This week’s episode of ABC2′s Dumb, Drunk and Racist is its most volatile so far.
In January a crew from Cordell Jigsaw came under attack from locals whilst filming the doco series in Alice Springs.
Two women broke camera gear and smashed up the foyer of the hotel where the crew and cast were staying, following an incident at Todd River.
In the episode that airs on Wednesday night, the visiting Indians can be seen running in fear of being attacked with rocks.
It follows earlier episodes in which they visited Cronulla Beach, Villawood Detention Centre, Lakemba and Melbourne after dark. The premise to show 4 visitors the best and the worst of us has certainly seen them facing some tense situations.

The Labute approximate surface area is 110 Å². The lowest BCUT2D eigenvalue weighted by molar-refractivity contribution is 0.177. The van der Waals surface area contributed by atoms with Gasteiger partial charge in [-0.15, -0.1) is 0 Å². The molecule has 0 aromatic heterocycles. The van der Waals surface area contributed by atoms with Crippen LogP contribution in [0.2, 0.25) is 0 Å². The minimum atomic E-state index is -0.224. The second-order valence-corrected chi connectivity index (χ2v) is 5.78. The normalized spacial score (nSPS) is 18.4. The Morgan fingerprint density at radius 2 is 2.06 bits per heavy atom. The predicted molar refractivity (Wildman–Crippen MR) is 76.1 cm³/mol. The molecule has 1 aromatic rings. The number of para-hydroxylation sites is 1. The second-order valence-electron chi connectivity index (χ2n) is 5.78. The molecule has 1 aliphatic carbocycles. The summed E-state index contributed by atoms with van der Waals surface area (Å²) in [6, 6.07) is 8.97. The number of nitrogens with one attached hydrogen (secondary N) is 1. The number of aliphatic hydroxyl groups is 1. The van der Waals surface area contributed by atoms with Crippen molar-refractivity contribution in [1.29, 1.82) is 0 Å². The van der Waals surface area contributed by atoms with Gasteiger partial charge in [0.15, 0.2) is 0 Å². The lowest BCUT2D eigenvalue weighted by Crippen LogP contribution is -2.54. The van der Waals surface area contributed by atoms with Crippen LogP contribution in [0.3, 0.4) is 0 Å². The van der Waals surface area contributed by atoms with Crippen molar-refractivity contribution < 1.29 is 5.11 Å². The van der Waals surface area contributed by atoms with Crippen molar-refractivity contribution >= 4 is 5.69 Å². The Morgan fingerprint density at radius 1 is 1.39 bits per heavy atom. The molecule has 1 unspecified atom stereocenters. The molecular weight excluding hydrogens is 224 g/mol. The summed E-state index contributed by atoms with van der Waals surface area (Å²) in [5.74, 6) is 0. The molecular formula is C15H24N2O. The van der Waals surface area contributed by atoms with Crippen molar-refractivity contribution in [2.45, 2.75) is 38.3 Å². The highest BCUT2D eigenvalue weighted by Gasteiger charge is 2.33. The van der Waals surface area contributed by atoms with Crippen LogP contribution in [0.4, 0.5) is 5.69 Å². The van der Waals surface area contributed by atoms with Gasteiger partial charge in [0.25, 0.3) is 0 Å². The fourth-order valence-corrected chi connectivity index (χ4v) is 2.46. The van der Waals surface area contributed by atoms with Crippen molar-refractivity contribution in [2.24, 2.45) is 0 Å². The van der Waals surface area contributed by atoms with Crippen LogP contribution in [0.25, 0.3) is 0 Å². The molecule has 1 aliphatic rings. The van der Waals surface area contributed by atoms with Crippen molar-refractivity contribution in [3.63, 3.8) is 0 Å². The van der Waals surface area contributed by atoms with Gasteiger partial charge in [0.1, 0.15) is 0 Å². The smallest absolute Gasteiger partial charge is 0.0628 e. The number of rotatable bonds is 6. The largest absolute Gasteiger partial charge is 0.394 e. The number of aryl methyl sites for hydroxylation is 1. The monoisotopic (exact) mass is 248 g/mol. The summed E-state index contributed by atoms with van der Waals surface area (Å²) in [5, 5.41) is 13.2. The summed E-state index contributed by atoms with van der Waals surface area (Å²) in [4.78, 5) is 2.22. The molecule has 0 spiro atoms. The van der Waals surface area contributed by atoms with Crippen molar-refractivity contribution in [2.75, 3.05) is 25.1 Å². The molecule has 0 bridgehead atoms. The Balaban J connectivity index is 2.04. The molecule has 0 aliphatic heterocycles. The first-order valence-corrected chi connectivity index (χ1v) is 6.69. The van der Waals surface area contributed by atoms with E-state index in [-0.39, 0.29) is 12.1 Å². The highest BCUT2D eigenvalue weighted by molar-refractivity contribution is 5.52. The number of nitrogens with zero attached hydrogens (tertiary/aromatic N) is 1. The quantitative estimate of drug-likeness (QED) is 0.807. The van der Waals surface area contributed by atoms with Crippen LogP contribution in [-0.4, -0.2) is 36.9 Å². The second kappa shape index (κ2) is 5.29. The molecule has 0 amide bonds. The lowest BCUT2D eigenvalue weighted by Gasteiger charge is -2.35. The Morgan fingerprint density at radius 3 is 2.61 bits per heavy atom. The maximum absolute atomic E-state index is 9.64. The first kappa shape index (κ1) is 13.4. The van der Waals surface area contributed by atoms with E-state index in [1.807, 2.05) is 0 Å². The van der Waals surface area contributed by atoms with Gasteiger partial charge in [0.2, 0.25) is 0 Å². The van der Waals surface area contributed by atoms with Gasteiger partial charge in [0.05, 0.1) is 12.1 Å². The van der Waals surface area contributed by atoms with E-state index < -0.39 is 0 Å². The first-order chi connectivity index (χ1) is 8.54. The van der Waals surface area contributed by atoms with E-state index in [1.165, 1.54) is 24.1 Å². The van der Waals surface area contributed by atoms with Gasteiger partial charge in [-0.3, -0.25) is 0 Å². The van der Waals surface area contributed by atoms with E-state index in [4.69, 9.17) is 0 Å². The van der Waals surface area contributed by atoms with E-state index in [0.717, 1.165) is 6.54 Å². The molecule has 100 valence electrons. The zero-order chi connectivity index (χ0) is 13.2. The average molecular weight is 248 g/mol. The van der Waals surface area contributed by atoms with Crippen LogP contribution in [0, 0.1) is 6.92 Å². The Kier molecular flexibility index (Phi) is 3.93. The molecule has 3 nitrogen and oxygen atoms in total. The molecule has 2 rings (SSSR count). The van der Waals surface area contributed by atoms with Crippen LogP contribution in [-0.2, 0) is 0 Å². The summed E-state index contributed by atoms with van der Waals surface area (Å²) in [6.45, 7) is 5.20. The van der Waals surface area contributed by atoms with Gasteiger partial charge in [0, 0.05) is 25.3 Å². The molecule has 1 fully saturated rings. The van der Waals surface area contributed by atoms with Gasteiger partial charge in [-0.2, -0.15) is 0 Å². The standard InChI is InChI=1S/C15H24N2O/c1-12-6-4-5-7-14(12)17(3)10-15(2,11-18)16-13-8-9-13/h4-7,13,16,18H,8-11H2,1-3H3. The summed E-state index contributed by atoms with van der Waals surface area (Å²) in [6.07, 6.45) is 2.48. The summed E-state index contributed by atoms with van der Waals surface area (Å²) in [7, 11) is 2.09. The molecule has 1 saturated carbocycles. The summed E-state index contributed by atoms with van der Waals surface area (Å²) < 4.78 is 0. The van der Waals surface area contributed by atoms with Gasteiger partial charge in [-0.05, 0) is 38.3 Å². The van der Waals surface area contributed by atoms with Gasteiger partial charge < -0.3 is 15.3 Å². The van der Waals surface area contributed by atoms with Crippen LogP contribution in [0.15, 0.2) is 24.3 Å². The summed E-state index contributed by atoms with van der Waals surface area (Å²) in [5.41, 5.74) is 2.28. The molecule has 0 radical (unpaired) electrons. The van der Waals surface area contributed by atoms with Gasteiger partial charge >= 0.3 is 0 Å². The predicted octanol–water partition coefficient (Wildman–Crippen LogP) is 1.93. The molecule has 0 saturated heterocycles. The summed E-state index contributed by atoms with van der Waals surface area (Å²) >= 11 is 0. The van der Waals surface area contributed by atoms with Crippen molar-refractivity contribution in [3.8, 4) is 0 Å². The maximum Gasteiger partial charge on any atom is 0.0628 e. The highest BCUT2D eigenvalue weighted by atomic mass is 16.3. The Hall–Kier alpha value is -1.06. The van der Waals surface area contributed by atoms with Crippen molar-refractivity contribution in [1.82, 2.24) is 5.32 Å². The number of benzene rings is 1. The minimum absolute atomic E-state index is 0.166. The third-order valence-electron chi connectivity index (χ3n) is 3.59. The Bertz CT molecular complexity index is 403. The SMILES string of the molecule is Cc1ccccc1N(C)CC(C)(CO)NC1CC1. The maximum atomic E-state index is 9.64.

So was it all for show? And was it fair to Amer, Radhika, Gurmeet and Mahima?
Radhika Budhwar (pictured, right), a Conflict Management Trainer, says filming the series for 3 weeks was an intense experience, but one she valued very much.
Producers and presenter Joe Hildebrand (pictured, centre) kept the itinerary from them in order gain genuine reactions on screen.
“We knew nothing about what our day would be like or what the next 20 days would be. So we never went into anything with any kind of trepidation or any feelings of fear. We were just thrown into it. That made it difficult but it made it easy as well. Now when I look back I think ‘Oh my God how did we do this?’ she says.
“However as Indians, and I can’t speak for the others, we are very resilient.
“It would be one of the most memorable things I would have done in my life. It’s impossible to get an opportunity to do what we did.